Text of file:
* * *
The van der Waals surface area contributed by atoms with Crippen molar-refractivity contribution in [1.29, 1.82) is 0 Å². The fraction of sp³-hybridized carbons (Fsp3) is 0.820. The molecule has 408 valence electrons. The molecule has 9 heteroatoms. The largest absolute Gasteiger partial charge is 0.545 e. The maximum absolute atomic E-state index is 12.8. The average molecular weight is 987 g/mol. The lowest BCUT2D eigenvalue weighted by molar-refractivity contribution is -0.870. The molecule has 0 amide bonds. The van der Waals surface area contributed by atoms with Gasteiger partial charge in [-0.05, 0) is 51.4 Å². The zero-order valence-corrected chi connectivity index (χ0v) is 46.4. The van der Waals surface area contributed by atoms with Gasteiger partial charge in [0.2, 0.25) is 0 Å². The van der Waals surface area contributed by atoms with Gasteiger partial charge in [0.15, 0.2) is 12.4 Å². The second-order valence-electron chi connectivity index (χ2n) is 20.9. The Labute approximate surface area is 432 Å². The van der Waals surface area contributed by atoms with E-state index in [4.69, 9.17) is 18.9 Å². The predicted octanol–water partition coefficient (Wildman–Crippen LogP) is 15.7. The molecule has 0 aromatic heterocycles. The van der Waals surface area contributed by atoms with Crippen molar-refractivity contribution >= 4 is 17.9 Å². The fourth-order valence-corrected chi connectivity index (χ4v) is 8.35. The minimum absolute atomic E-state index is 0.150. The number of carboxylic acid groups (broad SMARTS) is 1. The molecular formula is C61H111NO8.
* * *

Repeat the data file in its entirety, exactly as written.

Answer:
The van der Waals surface area contributed by atoms with Crippen molar-refractivity contribution in [1.29, 1.82) is 0 Å². The fraction of sp³-hybridized carbons (Fsp3) is 0.820. The molecule has 408 valence electrons. The molecule has 9 heteroatoms. The largest absolute Gasteiger partial charge is 0.545 e. The maximum absolute atomic E-state index is 12.8. The average molecular weight is 987 g/mol. The lowest BCUT2D eigenvalue weighted by molar-refractivity contribution is -0.870. The molecule has 0 amide bonds. The van der Waals surface area contributed by atoms with Gasteiger partial charge in [-0.05, 0) is 51.4 Å². The zero-order valence-corrected chi connectivity index (χ0v) is 46.4. The van der Waals surface area contributed by atoms with Gasteiger partial charge in [0.2, 0.25) is 0 Å². The van der Waals surface area contributed by atoms with Gasteiger partial charge in [0.15, 0.2) is 12.4 Å². The second-order valence-electron chi connectivity index (χ2n) is 20.9. The Labute approximate surface area is 432 Å². The van der Waals surface area contributed by atoms with E-state index in [4.69, 9.17) is 18.9 Å². The predicted octanol–water partition coefficient (Wildman–Crippen LogP) is 15.7. The molecule has 0 aromatic heterocycles. The van der Waals surface area contributed by atoms with Crippen molar-refractivity contribution >= 4 is 17.9 Å². The fourth-order valence-corrected chi connectivity index (χ4v) is 8.35. The minimum absolute atomic E-state index is 0.150. The number of carboxylic acid groups (broad SMARTS) is 1. The molecular formula is C61H111NO8.